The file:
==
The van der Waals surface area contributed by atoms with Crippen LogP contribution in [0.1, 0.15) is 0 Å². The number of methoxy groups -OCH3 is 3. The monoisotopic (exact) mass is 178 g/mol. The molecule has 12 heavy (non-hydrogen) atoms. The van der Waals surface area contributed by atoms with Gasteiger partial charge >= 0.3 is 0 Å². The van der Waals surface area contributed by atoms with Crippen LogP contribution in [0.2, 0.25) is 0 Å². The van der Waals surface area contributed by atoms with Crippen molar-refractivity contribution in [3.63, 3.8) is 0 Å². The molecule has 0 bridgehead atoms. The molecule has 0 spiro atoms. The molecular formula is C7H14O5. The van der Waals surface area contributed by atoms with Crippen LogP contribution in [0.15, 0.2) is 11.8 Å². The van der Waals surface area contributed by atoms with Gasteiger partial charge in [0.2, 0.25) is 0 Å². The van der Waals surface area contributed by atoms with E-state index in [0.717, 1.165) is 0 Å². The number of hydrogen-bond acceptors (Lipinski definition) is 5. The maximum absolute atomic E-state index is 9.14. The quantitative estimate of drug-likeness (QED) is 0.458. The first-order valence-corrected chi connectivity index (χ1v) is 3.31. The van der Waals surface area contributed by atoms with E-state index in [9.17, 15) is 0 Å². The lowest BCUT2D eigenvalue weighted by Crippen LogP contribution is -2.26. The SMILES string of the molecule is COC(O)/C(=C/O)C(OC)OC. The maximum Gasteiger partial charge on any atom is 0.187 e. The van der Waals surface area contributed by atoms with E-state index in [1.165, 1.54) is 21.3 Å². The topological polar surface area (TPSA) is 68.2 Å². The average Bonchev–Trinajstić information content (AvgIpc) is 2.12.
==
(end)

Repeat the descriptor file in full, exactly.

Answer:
The van der Waals surface area contributed by atoms with Crippen LogP contribution in [0.1, 0.15) is 0 Å². The number of methoxy groups -OCH3 is 3. The monoisotopic (exact) mass is 178 g/mol. The molecule has 12 heavy (non-hydrogen) atoms. The van der Waals surface area contributed by atoms with Gasteiger partial charge >= 0.3 is 0 Å². The van der Waals surface area contributed by atoms with Crippen LogP contribution in [0.2, 0.25) is 0 Å². The van der Waals surface area contributed by atoms with Crippen molar-refractivity contribution in [3.63, 3.8) is 0 Å². The molecule has 0 bridgehead atoms. The molecule has 0 spiro atoms. The molecular formula is C7H14O5. The van der Waals surface area contributed by atoms with Crippen LogP contribution in [0.15, 0.2) is 11.8 Å². The van der Waals surface area contributed by atoms with Gasteiger partial charge in [0.2, 0.25) is 0 Å². The van der Waals surface area contributed by atoms with E-state index in [0.717, 1.165) is 0 Å². The number of hydrogen-bond acceptors (Lipinski definition) is 5. The maximum absolute atomic E-state index is 9.14. The quantitative estimate of drug-likeness (QED) is 0.458. The first-order valence-corrected chi connectivity index (χ1v) is 3.31. The van der Waals surface area contributed by atoms with E-state index in [9.17, 15) is 0 Å². The lowest BCUT2D eigenvalue weighted by Crippen LogP contribution is -2.26. The SMILES string of the molecule is COC(O)/C(=C/O)C(OC)OC. The maximum Gasteiger partial charge on any atom is 0.187 e. The van der Waals surface area contributed by atoms with E-state index in [1.165, 1.54) is 21.3 Å². The topological polar surface area (TPSA) is 68.2 Å². The average Bonchev–Trinajstić information content (AvgIpc) is 2.12.